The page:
Francisco José Eguiguren Praeli, the Rapporteur for State of Colombia, had recently made a trip to Bogota and Medellin in November 2018 to look at country conditions and observed an increase in violence against human rights defenders. He mentioned the State is working with the United Nations to implement strategies to deal with those responsible for these crimes. Moreover, the IACHR asked the civil society organizations why it was important for them to have a reunion with the State to discuss these issues.
Jomary Ortegón, from Corporación Colectivo de Abogados José Alvear Restrepo, answered, in representation of the petitioners, that to end the stigmatization that human rights defenders face and ensure their rights are protected, the State has to stop denying that a problem exists. Students involved in protests, for example, are regularly branded as rebels and troublemakers in media reports when they were just exercising their freedom of speech. The State needs to address these incidents since they further the stigma of being a defender. Marco Romero, from Consultoría para los Derechos Humanos y el Desplazamiento, also mentioned that the areas where these murders occur, such as where human rights defenders are internally displaced and where there is a majority of afro-descendant people, are the ones that closely need to be investigated. In the end, the petitioners argued that if these human rights leaders are not protected, then there is no real democracy. The State responded by inviting the petitioners to a dialogue to address the issue of stigmatization and said they will continue to work with the United Nations to implement protocols to protect these human rights defenders. The IACHR was to analyze the situation in Colombia and give recommendations after the thematic hearing.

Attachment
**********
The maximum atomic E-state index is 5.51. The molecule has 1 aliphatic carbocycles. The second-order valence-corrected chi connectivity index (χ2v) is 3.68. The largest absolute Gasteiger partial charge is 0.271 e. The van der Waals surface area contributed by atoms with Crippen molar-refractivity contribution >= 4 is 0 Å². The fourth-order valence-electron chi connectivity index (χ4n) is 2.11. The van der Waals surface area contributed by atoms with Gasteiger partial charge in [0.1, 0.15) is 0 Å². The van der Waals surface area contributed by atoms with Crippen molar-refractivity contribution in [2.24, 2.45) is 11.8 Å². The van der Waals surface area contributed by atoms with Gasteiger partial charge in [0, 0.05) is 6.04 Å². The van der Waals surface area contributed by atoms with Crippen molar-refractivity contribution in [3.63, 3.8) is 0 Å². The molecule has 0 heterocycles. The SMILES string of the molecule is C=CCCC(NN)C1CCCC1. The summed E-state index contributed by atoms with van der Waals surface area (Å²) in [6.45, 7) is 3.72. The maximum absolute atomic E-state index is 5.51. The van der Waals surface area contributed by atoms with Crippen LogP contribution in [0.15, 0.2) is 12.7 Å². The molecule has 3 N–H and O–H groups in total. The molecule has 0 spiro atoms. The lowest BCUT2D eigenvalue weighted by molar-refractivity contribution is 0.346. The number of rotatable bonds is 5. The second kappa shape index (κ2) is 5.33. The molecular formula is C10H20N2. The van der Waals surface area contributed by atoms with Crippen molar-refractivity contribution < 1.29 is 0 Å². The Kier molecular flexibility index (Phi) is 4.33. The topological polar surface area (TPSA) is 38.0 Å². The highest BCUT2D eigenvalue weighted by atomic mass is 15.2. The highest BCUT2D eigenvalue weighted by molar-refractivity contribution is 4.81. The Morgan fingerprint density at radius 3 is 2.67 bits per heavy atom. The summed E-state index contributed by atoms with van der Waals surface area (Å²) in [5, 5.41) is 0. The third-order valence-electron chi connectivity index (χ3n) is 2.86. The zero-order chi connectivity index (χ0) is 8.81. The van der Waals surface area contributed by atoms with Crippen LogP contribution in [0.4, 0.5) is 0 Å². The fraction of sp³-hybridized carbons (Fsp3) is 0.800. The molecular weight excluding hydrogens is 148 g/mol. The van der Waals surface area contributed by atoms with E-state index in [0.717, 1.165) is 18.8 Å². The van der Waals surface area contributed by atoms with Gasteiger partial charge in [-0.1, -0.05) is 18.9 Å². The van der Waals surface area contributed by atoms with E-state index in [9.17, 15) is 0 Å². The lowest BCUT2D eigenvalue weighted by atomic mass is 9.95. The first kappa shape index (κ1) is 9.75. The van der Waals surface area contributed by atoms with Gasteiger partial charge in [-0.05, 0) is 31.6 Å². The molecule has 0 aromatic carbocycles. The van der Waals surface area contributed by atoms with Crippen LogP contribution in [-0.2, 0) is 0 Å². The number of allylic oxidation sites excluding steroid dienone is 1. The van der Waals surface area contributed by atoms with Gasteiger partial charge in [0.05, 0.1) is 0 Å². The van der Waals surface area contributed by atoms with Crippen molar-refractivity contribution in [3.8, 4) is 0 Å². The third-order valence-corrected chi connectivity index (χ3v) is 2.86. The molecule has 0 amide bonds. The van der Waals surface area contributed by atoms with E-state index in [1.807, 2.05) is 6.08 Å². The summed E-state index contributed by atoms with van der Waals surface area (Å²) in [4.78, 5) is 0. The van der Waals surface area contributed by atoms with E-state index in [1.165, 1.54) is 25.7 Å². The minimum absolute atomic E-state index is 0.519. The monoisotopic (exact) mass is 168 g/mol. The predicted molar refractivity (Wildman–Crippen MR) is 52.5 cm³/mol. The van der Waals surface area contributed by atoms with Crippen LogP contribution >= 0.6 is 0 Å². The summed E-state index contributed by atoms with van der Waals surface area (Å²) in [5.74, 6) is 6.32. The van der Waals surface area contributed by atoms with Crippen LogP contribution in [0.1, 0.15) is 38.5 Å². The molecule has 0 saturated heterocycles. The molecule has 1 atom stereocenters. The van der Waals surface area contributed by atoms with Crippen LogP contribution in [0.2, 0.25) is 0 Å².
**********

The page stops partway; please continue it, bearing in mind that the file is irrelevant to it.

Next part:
The IACHR issued a report on January 15, 2019 summarizing the Rapporteur’s findings during his visit to Colombia in November 2018 and outlining the IACHR’s recommendations from the hearing. During his visit, the Rapporteur observed that the factors behind the violence towards human rights defenders include land control, the increase in illegal crops, and the presence of illegal armed groups, such as drug traffickers. These circumstances expose defenders resisting criminal activities to violence. One of these armed groups, the Águilas Negras, even issued written threats to human rights defenders to remain quiet or be killed like others have before them. The Commission asked the State of Colombia to increase its efforts to confront the impunity of these crimes and conduct investigations with a gender-based approach. In response to the civil society organizations’ request to participate in the implementation of prevention plans in Colombia, the Commission agreed to monitor these measures jointly with the State. The Commission noted that the State has been involved in creating the stigma around human rights defenders by spreading negative views about their work and labeling them as enemies of the State when their discourse conflicts with the State’s. Freedom of expression should be protected because the work of human rights defenders strengthens democracy and the rule of law. Furthermore, protection of the freedom of expression ensures the protection of everyone’s fundamental rights. Hopefully the IACHR, civil society organizations, and the State of Colombia can work together to guarantee human rights defenders, as well as their work, are further protected.